I have been feeling so jealous lately!! While browsing through some of the blogs on my blogroll, I happened to ‘bump into’ some very wonderful blogs written by women…just the regular stuff really…about life, love, food, books etc etc. That was what I wanted to do…that was the intention for me to start this blog and  either my adopter gets screwed on a timely basis or I am too lazy to switch on the computer and write.

Well anyways, coming to the events of the last weekend….it was ROCKING!!! I was off the Shef for the weekend and it was also the weekend when the cultural evening of the Uni of Shef was being held. I studied for my undergraduate course there and I simply love university life. Shef Students Union is one of the best (if not the best) unions’ in UK with students from various walks of life, cultures and religions. It has a very strong student community. The last time I went to the cultural evening was back in 2004 with S before we were married. Four years later, I was back there to get a taste of Uni life…as in the late night partying n stuff 😉

All dressed up, we girls left our place in the cold. I am sure it was freezing temp outside. One of our frnds’ was in the fashion show and the other was dancing for the Indian Society. The job myself and this other frnd was to shout and support the indian society when ever they came on stage; the duty which I gladly obliged :D. The Indian society went onto with the second prize that night for the best performance which I think was totally not worth it! There were other societies like the Srilankan, Tibetan Chinese Society, The Chinese Society, Afro-Carribean Society and the Japanese society who performed exceptionally well. Over the years, I have always watched the Indian Society and the Hindu Students Forum dance for bollywood songs. Apparently, that is what they consider Indian culture to be.

When my parents studied abroad many many years ago, they tell me that Indian students would play traditional instruments like the tabla, veena etc and perform our traditional dances like the Bharatanaytam, Kathakali etc to showcase our culture. Now, showcasing our (Indian) culture means dancing on a couple fo bollywood songs…and that too the likes of Aaja Nachlay and Jhoom Barabar Jhoom. As a devout Indian…I will support the society by yelling and jumping in my seat whenever then come on stage…but deep inside my heart, I know I am disappointed about the narrow view of ‘India’ they are showing to the people around them who wouldn’t have been to India atall. The only opinion they will make of India is what what they see in the songs…probably the bright colour of the clothes, the jumps and twists and the bhangra!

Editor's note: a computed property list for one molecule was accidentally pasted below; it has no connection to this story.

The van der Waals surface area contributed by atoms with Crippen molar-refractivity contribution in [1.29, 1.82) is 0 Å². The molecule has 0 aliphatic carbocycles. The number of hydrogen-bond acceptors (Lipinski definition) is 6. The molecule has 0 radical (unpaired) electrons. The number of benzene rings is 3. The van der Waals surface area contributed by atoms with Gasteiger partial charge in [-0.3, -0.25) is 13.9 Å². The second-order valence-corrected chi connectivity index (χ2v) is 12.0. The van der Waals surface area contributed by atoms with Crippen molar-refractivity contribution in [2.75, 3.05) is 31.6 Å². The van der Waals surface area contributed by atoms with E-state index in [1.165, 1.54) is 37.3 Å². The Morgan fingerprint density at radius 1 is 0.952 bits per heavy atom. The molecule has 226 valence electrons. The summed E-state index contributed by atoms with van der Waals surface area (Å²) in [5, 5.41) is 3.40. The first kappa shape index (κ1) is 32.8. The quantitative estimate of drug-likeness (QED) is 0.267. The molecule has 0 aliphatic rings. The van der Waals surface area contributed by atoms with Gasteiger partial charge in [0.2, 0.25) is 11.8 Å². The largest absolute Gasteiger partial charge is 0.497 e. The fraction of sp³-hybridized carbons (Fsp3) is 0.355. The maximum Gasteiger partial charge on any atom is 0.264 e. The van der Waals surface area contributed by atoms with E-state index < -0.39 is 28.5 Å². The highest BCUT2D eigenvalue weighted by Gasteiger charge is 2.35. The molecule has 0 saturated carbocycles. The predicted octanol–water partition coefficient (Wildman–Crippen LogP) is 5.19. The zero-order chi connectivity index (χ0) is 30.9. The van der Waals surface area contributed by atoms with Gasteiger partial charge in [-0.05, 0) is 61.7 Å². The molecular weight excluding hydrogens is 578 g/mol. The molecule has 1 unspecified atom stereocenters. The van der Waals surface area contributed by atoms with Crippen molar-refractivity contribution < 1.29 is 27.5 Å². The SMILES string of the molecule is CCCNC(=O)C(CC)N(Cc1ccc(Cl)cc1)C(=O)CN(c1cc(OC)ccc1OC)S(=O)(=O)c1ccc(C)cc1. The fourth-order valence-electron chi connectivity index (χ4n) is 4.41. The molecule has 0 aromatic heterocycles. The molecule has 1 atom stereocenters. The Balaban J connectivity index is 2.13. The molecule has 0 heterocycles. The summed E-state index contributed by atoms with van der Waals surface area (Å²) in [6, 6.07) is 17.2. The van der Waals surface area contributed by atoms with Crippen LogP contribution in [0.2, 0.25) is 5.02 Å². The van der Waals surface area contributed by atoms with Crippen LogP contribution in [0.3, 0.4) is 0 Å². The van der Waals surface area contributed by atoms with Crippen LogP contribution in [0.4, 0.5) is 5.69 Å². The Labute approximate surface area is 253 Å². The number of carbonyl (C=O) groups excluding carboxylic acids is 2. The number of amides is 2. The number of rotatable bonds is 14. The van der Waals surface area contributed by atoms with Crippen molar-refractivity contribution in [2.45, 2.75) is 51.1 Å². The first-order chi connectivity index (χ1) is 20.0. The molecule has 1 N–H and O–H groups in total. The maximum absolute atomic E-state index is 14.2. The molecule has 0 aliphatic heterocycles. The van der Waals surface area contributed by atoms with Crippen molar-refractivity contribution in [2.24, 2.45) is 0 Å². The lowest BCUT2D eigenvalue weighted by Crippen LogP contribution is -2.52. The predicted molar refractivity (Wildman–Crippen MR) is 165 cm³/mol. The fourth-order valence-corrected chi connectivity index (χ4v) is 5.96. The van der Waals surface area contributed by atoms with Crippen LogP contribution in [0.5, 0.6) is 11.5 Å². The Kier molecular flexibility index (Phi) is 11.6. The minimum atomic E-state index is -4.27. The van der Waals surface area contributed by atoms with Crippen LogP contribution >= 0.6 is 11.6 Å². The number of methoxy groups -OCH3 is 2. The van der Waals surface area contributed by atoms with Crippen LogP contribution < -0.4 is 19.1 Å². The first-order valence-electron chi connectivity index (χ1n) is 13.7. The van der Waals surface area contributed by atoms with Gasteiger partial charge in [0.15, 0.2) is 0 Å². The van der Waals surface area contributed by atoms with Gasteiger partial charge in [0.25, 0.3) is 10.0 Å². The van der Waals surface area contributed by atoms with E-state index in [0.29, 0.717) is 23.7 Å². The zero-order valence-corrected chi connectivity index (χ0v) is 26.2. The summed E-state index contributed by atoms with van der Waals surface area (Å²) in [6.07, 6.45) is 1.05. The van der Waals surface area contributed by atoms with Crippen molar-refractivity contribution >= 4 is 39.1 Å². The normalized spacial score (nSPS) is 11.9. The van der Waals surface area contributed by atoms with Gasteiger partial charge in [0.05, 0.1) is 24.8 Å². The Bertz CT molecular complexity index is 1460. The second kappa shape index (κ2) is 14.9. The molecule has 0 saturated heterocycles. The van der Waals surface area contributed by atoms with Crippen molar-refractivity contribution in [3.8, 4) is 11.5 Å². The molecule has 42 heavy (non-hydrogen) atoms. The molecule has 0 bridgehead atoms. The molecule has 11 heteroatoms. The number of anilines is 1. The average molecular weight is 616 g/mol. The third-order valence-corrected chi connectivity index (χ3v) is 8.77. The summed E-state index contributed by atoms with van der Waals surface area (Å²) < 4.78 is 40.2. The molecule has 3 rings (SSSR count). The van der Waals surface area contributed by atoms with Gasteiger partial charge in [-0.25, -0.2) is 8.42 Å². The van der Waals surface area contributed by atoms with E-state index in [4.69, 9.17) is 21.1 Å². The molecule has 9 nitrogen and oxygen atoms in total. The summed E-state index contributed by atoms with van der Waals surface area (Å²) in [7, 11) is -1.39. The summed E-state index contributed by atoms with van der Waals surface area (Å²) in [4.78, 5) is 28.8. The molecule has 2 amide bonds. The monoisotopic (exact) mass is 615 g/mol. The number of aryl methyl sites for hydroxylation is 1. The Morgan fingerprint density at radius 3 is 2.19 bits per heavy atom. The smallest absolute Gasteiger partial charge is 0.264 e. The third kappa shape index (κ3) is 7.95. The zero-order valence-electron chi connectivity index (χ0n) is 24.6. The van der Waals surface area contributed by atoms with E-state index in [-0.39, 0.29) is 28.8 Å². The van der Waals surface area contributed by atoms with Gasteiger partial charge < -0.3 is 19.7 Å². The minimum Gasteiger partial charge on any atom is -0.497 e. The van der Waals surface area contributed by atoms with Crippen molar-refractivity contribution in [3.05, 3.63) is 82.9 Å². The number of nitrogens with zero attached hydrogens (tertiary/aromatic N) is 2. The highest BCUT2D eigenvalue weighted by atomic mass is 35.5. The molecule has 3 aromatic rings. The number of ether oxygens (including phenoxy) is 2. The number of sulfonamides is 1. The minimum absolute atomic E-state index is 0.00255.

After the night came to an end, I told my friends what I thought and they simply said…’this is what sells today…this is what people want to see…and that is what we gave them’. I asked them why the Indian society cannot do more to showcase what comes from the south aswell…like Bharatanatyam, Kuchipudi or Kathakali. Why does it always have to start and end with Bhangra or the jhatak mataks of a Bollywood song? Why is not the culture of the south shown to the world as much as of the north and they did not have an answer. I am sure some of them thought I was crazy to think of all this after a night of fun and dance. I am sure they wondered why I was thinking about this so seriously…I was just supposed to watch, clap, yell, jump, dance and then leave. But the thoughts still linger with me. Some of our foreign friends who came upto us and to chat said ‘oh…..your bollywood society did really well and we had to tell them that it was actually Indian and not Bollywood’.

I am scared when I think that in 20 years time the only culture India will end up with is the ‘Bollywood Culture’. We have so much more to offer. What will happen to our traditional musicians and classical dancers if we don’t learn to appreciate what they do? Most of them are arleady living in poverty…not having enough food to eat. The youth of India these days has the money to buy a cd of Eminem or Rhianna when they do not even give a second look for a M S Subbalakshmi, Balamurali Krishna or a Zakir Hussain cd. Remember, the names mentioned above were lucky to be recognised by the public and the government alike…but there are many classical musicians, dancers who have equally good talent but are given a ‘blind eye’ by our society.

I don’t blame globalisation for all this. Being a young Indian woman, if I can appreciate what my country has…why cant others?? Where are we going wrong?